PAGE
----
I think my notions will be still farther illustrated, by a reference to the Mediterranean, the Black, and the Caspian seas. Surely, these are of sufficient magnitude to be subject to the influence of the moon, if such influence existed; yet in the first named sea it is barely perceptible, and in the others it is not felt at all. The same remark will apply to the great inland seas of America, where it is known, also, there is not the slightest appearance of tide. Now if we admit that the moon does really exercise the extraordinary power ascribed to it, how can we account for its controlling power being thus partial? Why should its force be restricted to the great oceans only, and even on these found to operate so unequally? If in some places the tides are strong and full, in others they are partialand feeble. In a certain latitude on the Pacific, they rise very high, and in a corresponding latitude on the Atlantic, there is very little; the tides in both oceans making nearly at the same time.
THERE is one phenomenon in the Atlantic ocean, which may perhaps be considered its greatest wonder, but which remains the least satisfactorily explained. This is that extraordinary movement denominated the Gulf Stream, which commences in the Bay of Mexico, and stretches along contiguous to the whole coast of North America, and after sweeping in a circular manner almost across the ocean, is lost not far from the confines of Africa. This prodigious current is estimated, by some navigators, to be sixty miles in width, and to move, for an immense distance, at the rate of not less than twoand-a-half miles an hour.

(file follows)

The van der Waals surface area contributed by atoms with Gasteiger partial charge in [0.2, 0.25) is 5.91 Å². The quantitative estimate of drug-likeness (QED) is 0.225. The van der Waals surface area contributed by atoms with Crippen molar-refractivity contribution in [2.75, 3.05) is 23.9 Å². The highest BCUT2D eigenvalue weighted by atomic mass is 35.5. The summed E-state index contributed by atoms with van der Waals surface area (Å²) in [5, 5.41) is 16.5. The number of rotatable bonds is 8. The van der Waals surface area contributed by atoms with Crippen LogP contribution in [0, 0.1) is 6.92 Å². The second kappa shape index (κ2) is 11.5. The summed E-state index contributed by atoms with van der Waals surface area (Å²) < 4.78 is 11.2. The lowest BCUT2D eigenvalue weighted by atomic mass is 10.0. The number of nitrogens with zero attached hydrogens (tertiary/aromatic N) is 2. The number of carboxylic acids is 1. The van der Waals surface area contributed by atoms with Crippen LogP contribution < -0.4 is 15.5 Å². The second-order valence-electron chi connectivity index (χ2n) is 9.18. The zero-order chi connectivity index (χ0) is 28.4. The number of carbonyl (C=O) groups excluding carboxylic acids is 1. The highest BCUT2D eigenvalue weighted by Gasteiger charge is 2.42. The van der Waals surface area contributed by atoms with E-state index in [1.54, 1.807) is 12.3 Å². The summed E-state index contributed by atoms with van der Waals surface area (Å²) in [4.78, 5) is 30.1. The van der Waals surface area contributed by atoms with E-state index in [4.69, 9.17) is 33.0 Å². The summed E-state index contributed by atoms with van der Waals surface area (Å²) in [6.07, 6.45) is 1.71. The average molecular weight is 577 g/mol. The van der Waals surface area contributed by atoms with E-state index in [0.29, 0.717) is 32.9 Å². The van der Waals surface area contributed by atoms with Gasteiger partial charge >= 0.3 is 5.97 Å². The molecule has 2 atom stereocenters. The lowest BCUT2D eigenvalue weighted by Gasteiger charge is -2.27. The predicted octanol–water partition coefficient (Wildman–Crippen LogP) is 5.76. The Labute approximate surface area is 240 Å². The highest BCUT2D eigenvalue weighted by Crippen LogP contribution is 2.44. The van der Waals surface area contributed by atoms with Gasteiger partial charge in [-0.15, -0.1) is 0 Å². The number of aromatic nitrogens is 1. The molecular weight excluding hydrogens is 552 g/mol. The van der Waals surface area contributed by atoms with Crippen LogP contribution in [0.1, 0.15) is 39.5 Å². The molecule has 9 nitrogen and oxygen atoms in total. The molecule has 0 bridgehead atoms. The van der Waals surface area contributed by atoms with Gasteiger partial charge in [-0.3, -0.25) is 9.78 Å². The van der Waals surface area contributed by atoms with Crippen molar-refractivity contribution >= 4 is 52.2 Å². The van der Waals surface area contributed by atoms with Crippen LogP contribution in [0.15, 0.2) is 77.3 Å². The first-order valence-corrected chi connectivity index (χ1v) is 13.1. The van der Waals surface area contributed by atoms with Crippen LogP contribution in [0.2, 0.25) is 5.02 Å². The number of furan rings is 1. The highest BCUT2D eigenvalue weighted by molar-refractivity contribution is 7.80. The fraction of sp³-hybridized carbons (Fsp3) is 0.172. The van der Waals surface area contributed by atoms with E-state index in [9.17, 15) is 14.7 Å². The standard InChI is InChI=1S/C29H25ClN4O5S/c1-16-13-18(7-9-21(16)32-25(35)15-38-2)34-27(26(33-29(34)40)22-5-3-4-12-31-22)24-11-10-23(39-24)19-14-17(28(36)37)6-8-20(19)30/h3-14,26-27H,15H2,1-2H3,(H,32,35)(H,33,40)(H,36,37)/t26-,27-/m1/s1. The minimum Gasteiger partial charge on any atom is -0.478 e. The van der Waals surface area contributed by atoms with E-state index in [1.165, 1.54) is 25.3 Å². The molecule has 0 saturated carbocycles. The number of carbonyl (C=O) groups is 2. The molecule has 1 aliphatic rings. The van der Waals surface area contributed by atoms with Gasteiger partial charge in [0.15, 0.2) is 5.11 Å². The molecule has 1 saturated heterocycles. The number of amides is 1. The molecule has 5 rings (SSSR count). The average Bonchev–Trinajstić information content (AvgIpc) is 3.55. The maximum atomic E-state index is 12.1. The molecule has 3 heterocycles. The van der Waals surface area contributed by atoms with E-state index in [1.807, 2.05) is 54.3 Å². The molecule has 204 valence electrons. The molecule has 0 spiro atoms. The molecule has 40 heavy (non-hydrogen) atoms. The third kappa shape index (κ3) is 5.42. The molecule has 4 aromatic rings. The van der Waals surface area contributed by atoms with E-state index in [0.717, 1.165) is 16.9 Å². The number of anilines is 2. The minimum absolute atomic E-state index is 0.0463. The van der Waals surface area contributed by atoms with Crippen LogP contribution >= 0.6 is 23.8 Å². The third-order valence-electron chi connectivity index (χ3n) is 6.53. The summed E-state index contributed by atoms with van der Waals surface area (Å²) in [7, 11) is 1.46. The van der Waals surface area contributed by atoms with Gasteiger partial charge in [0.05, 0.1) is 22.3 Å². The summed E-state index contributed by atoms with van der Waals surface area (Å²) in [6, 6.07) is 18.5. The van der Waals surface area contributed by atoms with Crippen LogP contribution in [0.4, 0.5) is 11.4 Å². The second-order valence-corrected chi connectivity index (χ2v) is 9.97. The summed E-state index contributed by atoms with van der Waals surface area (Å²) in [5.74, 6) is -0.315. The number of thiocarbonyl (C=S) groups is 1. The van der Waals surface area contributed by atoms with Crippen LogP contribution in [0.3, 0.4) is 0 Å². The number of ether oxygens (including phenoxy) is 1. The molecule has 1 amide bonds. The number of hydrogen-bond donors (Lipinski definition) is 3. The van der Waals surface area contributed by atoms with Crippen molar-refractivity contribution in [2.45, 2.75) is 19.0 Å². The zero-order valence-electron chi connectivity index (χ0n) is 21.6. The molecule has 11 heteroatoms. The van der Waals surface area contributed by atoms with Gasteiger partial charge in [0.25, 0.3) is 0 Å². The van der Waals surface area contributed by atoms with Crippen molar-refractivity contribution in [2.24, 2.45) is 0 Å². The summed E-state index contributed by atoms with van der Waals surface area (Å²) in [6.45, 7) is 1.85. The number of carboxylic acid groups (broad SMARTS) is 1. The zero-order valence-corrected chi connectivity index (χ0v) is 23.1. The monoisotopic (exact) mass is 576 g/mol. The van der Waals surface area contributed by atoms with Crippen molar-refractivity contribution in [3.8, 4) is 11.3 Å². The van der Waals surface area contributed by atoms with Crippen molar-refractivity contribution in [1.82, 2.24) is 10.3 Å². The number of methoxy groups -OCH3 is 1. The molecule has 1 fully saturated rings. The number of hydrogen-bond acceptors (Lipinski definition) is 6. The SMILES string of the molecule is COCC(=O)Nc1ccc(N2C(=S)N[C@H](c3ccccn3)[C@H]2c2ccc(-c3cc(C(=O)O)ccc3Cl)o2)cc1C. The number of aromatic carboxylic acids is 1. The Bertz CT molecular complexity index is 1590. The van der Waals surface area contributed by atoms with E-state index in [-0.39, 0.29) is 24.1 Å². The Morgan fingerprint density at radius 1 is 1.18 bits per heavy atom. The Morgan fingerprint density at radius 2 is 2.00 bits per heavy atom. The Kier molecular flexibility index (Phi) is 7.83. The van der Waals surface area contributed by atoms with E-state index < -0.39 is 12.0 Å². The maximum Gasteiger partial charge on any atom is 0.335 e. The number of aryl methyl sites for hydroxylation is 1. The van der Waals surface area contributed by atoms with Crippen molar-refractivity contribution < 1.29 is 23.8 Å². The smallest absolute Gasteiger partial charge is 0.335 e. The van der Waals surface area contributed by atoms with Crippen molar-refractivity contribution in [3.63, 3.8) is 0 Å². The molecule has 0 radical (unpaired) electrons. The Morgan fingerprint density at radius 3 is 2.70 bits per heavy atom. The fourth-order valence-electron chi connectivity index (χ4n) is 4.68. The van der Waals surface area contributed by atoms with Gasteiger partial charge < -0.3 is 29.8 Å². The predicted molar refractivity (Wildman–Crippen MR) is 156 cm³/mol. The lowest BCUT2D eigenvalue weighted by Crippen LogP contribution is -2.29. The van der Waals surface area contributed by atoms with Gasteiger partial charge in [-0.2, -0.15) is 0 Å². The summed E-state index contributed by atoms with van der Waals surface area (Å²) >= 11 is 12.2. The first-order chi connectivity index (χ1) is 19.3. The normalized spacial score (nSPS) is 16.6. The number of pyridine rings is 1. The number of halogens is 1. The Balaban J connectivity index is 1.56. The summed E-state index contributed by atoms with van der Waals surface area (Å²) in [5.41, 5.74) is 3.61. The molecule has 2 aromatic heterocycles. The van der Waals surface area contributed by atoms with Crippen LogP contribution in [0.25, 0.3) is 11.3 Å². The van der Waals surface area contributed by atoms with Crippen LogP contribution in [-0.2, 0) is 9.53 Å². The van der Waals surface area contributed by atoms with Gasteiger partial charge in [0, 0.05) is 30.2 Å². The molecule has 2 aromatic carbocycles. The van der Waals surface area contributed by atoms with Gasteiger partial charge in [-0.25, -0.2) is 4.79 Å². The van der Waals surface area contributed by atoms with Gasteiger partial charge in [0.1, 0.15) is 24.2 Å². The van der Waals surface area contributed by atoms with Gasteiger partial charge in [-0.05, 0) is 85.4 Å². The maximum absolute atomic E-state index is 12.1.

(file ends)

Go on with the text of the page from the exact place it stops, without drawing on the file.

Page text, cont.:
Theories are not wanting to account for this inexplicable and deep mystery. The most prevalent, though by no means one that is satisfactory, is that which traces it to a great accumulation of water in the Bay of Mexico, occasioned by the trade winds, and which finds an outlet in this way. This would lead to the supposition that there must be a strong pressure from the Atlantic into the Caribbean Sea, and so around through the Bay of Mexico. But we have no knowledge of any such operation. Hence the explanation given I deem neither conclusive nor carrying with it a very strong probability. It is moreover disbelieved by many scientific men, of profound reflection and